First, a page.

By Peter Jennings
“The strong support of many of our Churches and faith communities for the traditional understanding of marriage cannot be overlooked. This message from the faith communities is a reminder that the Government needs to listen carefully to the voices of ordinary people.”
“It cannot be presumed that everyone is in favour of same-sex marriage because a vocal minority has captured the attention of the media,” stressed the Most Reverend Bernard Longley, Archbishop of Birmingham, during the Annual Civic Mass, at the Metropolitan Cathedral & Basilica of St Chad, Birmingham, on the Solemnity of Christ the King on Sunday.
The Archbishop of Birmingham emphasized: “At the same time faith communities must welcome a wider public debate in which we can dialogue with those who oppose our views.”
Archbishop Longley, Chairman of the Department for Dialogue and Unity of the Catholic Bishops’ Conference of England and Wales, said: “Faith leaders represent traditions that respect the rule of law while preserving the right to reflect critically on the principles that underpin our laws.”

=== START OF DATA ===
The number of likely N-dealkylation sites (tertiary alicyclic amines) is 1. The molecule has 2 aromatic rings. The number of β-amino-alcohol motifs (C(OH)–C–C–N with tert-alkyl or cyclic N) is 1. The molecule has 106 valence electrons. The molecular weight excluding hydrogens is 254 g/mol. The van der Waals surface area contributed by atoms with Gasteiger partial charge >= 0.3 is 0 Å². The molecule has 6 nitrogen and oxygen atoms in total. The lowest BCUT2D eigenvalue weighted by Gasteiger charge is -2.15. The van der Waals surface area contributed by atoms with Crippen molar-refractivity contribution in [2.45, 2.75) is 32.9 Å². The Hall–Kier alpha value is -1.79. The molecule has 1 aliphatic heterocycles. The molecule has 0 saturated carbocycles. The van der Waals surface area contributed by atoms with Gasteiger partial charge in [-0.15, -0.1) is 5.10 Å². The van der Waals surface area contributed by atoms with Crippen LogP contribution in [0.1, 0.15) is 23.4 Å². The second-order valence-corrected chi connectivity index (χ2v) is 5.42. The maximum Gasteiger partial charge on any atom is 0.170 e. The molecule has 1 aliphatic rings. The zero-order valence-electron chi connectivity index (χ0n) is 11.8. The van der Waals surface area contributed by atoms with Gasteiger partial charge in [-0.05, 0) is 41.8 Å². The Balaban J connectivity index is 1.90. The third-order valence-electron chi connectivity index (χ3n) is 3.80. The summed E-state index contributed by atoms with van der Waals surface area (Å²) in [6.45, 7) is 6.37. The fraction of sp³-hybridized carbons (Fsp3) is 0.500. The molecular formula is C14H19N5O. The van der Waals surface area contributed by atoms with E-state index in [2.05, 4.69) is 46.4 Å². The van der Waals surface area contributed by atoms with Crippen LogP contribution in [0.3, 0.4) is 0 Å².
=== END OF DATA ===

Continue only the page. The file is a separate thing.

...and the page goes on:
“The wisdom of the scriptures and traditions that we have received and the experience of many generations of believers have significant consequences for our contribution to the common good. We have inherited a responsibility to offer critical insights, based upon values received through faith, to those who formulate and interpret our laws, and always offered with due respect to the responsible authorities.”
Archbishop Longley added: “Each civic service provides a glimpse into the life of the faith community offering its welcome. It also enables that faith community to listen to the common concerns of our fellow citizens as they are heard and discerned by those in public life who are charged with making a response.”
At the start of the Civic Mass Archbishop Bernard Longley welcomed the distinguished civic visitors present.
The beautiful Kyrie & Gloria, Sanctus, and Agnus Die from the Mass in Honour of St Joseph, together with the Jubilate Die, by Flor Peeters (1903-1986) the renowned Belgian composer, organist and teacher, were sung by the St. Chad’s Cathedral Singers, conducted by Professor David Saint, Organist and Director of Music. During Communion, the choir sang the Ave Verum with music by Colin Mawby, former Master of the Music at Westminster Cathedral.
The National Anthem was sung and the joyful sound of the final hymn, Christ is made the sure foundation, reverberated throughout every corner of St. Chad’s Cathedral. It was a memorable and inspirational occasion in the life of the Archdiocese of Birmingham in this Year of Faith, inaugurated by Pope Benedict XVI, in Rome during October.